Sunday, 27 September 2009

My Chess Autobiography

Thank you very much to everyone who reads my blog. I've had hits from all over the world, which is much more than I expected when I started this. I hope you'll find this blog interesting and worth reading in the months to come. Some of you may not have met me or just don't know much about me, so it's time to give you a bit of chess background about myself.

I was born in Chelyabinsk in Russia what seems like a very long time ago. Chelyabinsk is a large town of over 1 million people and it's a capital of Chelyabinsk region and of the South Urals. Until recently, the most famous GM to emerge from there was Sveshnikov because of Sveshnikov Sicilian. Strangely enough I was in the same class with his daughter at school.

My dad taught me chess when I was very little. I remember learning checkmate with two rooks when I was about 5! When I was almost 7 I started going to a Chess School. The Chess School was somewhere children could go after traditional school finished for the day and I went there about twice a week. Chess has always been considered a sport in Russia, so like many other sports it was heavily subsidised during communist times, which meant I had plenty of opportunity to travel to tournaments and train with good coaches for free. We even had free full medical check-ups twice a year!

Since I was a promising junior, I was also invited to attend the Chess School of GM Panchenko which happened twice a year. That's what people call "the Russian Chess School"! Juniors from all over Russia had very intense training for a couple of weeks, which included lectures from IMs and GMs, tests and some practical chess. It was completely invaluable experience - I should have paid more attention at those lectures, as that school produced many GMs! You can read more about Panchenko School here if you can read Russian: You may even recognise mini-me in a couple of photos :)

I was the best girl junior not only in Chelyabinsk region, but in the wider zone of Russia that included neighbouring regions. My best achievement at the time was 2nd place in the Russian girls' championship under 18. The local government of Chelyabinsk even awarded me a scholarship for this aceheivment. I did fairly well in the Russian Women's cup too. The other memorable achievement was that my school team won the schools' championship of Russia called "The White Rook". We did very well in the Soviet Union championship too - we got a second place once. The team consisted of 4 boys and 1 girl (me).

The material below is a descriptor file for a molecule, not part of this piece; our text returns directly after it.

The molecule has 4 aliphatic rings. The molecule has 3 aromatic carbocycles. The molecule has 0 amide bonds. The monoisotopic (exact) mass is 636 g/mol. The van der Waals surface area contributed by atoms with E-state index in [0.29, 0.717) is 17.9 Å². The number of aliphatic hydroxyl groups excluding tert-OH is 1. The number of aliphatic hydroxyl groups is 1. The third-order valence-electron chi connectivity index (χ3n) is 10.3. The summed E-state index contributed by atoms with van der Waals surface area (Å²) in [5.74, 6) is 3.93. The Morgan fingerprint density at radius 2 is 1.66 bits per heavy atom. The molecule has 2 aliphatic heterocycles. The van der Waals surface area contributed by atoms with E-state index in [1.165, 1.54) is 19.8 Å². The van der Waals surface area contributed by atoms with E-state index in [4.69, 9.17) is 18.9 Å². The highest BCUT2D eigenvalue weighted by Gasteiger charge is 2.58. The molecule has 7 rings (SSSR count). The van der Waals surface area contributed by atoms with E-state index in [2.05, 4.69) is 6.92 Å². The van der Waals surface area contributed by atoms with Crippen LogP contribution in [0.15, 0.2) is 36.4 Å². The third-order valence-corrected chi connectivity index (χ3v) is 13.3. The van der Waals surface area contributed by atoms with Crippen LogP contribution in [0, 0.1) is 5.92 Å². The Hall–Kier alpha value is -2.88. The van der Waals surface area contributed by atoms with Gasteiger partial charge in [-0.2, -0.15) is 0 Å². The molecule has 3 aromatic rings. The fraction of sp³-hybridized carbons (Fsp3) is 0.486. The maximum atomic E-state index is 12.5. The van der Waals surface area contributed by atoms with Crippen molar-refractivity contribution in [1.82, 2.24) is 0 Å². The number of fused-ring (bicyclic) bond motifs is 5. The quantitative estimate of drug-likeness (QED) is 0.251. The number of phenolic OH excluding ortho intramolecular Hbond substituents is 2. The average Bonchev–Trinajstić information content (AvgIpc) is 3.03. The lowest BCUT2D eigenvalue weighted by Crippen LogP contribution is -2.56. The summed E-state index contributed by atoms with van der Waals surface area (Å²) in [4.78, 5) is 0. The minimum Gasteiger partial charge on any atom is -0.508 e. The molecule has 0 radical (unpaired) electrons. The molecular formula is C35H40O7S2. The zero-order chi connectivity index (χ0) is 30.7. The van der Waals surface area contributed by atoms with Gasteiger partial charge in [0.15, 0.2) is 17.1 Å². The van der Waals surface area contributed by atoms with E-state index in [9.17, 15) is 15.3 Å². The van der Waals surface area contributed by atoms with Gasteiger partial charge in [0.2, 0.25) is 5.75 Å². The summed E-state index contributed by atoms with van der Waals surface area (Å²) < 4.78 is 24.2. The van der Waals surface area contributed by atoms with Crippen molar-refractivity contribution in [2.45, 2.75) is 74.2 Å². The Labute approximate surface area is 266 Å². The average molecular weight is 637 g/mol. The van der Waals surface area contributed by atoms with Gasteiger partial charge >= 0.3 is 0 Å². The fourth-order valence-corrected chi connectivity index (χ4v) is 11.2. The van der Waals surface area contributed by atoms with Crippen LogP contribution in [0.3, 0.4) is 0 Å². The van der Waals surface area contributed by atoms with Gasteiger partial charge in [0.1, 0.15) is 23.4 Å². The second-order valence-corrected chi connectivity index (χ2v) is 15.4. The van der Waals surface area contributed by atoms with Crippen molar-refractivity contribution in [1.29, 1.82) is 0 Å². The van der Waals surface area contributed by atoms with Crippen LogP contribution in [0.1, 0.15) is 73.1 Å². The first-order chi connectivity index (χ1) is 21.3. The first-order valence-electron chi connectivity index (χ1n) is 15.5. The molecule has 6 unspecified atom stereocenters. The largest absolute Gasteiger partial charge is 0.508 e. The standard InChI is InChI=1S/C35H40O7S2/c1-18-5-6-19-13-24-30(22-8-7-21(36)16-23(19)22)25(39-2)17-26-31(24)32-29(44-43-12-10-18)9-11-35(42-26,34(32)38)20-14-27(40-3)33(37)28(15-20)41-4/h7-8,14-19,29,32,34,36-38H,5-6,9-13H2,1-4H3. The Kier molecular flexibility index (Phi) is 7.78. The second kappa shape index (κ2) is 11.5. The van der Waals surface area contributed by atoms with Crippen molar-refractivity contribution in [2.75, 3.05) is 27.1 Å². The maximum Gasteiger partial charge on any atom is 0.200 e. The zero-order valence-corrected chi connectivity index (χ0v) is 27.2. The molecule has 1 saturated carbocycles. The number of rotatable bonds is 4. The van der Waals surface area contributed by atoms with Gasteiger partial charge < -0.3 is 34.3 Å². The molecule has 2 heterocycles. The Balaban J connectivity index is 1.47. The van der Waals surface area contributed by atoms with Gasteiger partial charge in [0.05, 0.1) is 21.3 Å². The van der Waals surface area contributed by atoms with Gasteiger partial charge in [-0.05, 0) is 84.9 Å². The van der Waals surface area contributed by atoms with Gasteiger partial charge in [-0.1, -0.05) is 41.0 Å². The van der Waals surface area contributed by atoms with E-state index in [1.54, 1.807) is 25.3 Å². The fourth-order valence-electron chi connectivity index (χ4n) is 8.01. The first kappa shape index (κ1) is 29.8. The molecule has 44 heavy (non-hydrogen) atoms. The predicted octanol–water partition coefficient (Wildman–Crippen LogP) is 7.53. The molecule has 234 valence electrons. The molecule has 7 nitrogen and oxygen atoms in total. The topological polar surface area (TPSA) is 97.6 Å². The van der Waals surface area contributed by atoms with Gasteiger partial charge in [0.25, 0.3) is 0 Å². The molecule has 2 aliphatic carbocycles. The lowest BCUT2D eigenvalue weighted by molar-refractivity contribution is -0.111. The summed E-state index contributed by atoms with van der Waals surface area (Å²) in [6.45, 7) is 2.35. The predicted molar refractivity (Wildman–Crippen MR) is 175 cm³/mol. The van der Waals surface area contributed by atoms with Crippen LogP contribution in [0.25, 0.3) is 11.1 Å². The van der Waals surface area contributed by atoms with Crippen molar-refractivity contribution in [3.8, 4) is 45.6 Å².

After I finished traditional school at 17, I went to study in Plymouth in the UK. I played a bit of chess for a year and went to the local chess club, but for the following 4 years I gave up chess altogether. Being a student, I found it difficult to find money and time for travelling. Since I was one of the strongest players in the Plymouth chess club, I got bored of going there too. After I gained my BSc in Business Information Management Systems, I got a job and with it the money. More importantly, I got back the will to train myself and play chess again. I also relocated to Berkshire where chess tournaments were far more accessible compared with remote Devon. A few years later I got my FIDE rating and WFM title. Around that time I also played for the Guildford ADC team in the top division of 4NCL British Chess league and we won the league.

My dad Sergey YurenokAfter that I pretty much stopped training and played mainly in the 4NCL for a number of years. My personal life took over and kept me busy until now. But lack of training meant that I consistently performed below my rating and at the end I lost more than a 100 rating points over few years. Now I'm getting my rating back and aiming to get even more than before. My aim is to get to the WIM performance level in the coming months. The other aim is to become better than my dad!! Papa, I hope you are reading :) My dad is a strong Candidate Master and coached me a lot during my many years of playing chess. Now that he's moved to live in the U.S.A., he's got his FIDE rating too. It's 2254 and he's aiming to become a FIDE Master. Bring it on!


jello said...

Interesting bio! Think its pretty cool that you went for and, got to have those experiences with chess at such an early age (wish I'd discovered chess as a child, as it happens it didn't happen till I was in my thirties, but better late then never :)

I'm glad you decided to continue with it and to share about your travels and encounters in the sport, you write well and seem to enjoy it (I also enjoy writing but I don't know that I'm any good at it). Though I am a boy, I seem to relate to women a bit better and have lamented that there are not more women at the game - but apparently things are much improved in this case over say just a few decades ago, and more and more girls seem to be coming to chess! Anyway, thanks for the inspiration I've found within the pages of your blog, you rock!

PS Its a nice photograph of your dad, he looks to be digging deep :)

Maria Yurenok said...

Hi Jello,

Thanks for your nice comments. I was quite lucky with the whole chess thing when I was young.

Writing is a strange thing, I never thought I'm any good at it but decided to write to improve my writing skills if nothing else. And now I'm delighted to have regular readers following the blog.

There are probably a few more girls in chess these days, but still not enough!